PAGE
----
Thursday, September 27, 2007

Humilty in Exegesis and Theology

I am very much from the school that holds the exegesis of the Bible in its original languages in very high regard. We say that we can know the meaning of Scripture (i.e., authorial intent) through a study of the vocabulary, grammar and syntax, literary context (of the passage and entire book), historical-cultural context, etc.. And fortunately for us, we live in a time in which we have a multitude of tools and scholarship to evaluate each of these things.

As dry as such rigorous study may sound, it results in a beautiful, vivid (and accurate) view of Scripture. I simply cannot see Paul's rhetoric in Colossians without understanding the Greek language. If I fail to see rhetoric, double entendres, syntactical structure, etc., I risk failing to see the argument of the entire book. Rigorous study of the parts of a book help me understand the whole. Understanding the whole helps me refine my study of the parts. So I completely affirm the usefulness of this rigorous method of study because I believe God's Word is authoritative and worthy to be understood as fully as possible. We need Bible teachers who can study like this and teach the Word to others. I affirm this school to which I subscribe.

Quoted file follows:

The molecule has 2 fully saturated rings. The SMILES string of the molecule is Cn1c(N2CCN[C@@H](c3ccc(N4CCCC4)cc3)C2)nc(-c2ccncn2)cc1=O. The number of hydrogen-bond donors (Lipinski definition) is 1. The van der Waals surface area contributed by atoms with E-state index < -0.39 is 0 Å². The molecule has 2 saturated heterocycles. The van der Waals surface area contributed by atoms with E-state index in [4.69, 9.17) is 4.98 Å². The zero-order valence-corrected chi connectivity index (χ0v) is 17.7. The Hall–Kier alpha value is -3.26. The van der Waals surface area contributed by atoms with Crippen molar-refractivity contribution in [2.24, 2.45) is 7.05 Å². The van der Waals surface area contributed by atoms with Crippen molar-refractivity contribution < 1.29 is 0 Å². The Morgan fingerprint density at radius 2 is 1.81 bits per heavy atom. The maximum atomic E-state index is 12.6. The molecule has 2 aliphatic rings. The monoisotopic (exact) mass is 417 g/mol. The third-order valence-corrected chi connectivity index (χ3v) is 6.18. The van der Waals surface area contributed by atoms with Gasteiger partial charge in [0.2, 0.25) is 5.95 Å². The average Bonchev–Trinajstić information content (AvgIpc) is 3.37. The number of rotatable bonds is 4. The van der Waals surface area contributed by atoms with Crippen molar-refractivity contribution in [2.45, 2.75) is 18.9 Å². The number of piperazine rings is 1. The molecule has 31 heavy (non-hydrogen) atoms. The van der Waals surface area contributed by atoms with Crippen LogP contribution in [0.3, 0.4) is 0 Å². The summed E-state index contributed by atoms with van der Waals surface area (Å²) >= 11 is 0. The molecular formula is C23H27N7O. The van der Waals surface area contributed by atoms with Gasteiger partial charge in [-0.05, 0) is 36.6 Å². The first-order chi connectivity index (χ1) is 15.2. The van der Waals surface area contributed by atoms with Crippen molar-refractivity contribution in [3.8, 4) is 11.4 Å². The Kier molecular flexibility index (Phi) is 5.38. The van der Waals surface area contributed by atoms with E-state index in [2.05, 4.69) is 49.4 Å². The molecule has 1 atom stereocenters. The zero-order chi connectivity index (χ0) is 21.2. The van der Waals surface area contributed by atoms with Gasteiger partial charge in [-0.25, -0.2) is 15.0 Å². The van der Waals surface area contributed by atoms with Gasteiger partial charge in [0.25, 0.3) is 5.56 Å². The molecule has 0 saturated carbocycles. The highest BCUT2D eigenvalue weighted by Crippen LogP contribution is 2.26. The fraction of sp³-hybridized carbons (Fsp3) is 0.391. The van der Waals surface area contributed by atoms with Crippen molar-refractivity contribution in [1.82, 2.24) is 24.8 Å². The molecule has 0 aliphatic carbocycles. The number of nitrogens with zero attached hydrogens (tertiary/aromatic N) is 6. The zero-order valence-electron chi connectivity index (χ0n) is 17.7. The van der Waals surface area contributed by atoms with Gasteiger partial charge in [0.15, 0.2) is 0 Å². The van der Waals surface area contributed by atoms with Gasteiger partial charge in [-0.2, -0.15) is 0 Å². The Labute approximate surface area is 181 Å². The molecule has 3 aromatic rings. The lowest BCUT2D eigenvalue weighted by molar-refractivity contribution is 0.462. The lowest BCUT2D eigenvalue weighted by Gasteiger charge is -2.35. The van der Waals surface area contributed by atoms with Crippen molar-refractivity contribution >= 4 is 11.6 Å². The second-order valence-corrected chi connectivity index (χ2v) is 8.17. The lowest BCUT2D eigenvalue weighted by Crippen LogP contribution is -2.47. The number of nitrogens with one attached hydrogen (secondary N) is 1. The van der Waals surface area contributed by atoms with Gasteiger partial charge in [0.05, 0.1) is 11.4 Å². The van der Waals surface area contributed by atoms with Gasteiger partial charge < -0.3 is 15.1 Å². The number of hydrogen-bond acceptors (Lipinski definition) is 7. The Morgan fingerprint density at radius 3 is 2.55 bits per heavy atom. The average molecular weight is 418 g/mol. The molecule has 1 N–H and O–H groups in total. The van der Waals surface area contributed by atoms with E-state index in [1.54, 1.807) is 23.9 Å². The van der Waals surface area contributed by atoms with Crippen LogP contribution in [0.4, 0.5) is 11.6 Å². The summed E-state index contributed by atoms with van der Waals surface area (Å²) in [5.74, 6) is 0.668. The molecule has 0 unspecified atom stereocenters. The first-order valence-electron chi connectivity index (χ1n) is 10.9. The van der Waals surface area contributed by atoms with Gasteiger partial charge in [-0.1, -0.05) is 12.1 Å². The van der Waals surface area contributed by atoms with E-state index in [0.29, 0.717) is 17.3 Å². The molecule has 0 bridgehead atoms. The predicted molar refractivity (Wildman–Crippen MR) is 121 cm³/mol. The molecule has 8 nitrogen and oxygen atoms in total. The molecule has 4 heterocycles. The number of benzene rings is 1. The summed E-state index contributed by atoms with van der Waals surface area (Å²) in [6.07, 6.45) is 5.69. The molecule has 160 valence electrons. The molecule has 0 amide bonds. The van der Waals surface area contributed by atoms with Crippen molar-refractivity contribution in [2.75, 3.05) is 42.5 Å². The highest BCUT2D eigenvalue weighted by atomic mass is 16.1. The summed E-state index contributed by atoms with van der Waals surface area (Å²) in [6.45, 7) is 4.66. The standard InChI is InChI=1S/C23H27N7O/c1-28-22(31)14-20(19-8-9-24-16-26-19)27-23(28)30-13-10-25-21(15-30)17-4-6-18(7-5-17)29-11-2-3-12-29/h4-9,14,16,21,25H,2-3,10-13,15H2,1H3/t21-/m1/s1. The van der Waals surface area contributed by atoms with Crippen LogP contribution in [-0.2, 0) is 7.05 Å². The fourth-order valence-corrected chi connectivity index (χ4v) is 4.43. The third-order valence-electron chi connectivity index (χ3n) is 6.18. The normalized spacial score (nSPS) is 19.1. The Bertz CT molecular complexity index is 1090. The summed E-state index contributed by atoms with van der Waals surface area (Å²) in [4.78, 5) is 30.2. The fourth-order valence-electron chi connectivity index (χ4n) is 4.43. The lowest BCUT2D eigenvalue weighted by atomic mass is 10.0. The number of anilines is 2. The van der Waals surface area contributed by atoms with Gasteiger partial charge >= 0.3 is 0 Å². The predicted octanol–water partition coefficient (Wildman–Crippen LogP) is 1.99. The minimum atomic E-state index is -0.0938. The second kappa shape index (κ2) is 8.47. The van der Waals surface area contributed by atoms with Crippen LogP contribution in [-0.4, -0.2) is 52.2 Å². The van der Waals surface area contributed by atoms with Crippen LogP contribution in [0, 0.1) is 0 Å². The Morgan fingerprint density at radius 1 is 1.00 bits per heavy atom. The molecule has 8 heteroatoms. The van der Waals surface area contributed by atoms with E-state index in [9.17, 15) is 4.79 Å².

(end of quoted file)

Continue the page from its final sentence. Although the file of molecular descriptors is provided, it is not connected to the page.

But recently God reminded me of something: No matter how I study (how long, how deep, etc.), only His Word is innerant, not my word about his Word. We (protestants) cry out against the notion that a man could be infallible and declare doctrine perfectly. But many of us, if we were pope, would practically affirm this doctrine of papal infallibility. The pope is fallible unless it is me. Of course none of us would say that, but we hold our interpretations and our doctrines high, sometimes risking their elevation above Scripture itself. Let us be humble, study hard, teach confidently but not arrogantly, and keep asking that God would give us insight into His Word.

Most of all, so long as it depends on us, may we never let division arise in the body of Christ because of differing views on tertiary issues.

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